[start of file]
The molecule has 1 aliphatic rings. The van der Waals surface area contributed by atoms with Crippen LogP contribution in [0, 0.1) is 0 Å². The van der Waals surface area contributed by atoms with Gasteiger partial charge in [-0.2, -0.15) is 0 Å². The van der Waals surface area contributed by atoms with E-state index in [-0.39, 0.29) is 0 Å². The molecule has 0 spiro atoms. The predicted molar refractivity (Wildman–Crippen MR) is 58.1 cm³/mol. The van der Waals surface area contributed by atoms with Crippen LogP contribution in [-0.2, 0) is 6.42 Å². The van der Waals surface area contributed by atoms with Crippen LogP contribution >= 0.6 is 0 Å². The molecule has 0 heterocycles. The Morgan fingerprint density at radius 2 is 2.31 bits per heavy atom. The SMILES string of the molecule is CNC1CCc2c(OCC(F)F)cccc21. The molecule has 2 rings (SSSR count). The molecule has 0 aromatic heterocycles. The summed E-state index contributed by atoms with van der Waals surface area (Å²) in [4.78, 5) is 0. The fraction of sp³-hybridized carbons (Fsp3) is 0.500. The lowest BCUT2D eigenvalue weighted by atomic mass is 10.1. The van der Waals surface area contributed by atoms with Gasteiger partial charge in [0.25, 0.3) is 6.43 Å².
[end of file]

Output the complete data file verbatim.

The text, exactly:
The molecule has 1 aliphatic rings. The van der Waals surface area contributed by atoms with Crippen LogP contribution in [0, 0.1) is 0 Å². The van der Waals surface area contributed by atoms with Gasteiger partial charge in [-0.2, -0.15) is 0 Å². The van der Waals surface area contributed by atoms with E-state index in [-0.39, 0.29) is 0 Å². The molecule has 0 spiro atoms. The predicted molar refractivity (Wildman–Crippen MR) is 58.1 cm³/mol. The van der Waals surface area contributed by atoms with Crippen LogP contribution in [-0.2, 0) is 6.42 Å². The van der Waals surface area contributed by atoms with Crippen LogP contribution >= 0.6 is 0 Å². The molecule has 0 heterocycles. The Morgan fingerprint density at radius 2 is 2.31 bits per heavy atom. The SMILES string of the molecule is CNC1CCc2c(OCC(F)F)cccc21. The molecule has 2 rings (SSSR count). The molecule has 0 aromatic heterocycles. The summed E-state index contributed by atoms with van der Waals surface area (Å²) in [4.78, 5) is 0. The fraction of sp³-hybridized carbons (Fsp3) is 0.500. The lowest BCUT2D eigenvalue weighted by atomic mass is 10.1. The van der Waals surface area contributed by atoms with Gasteiger partial charge in [0.25, 0.3) is 6.43 Å².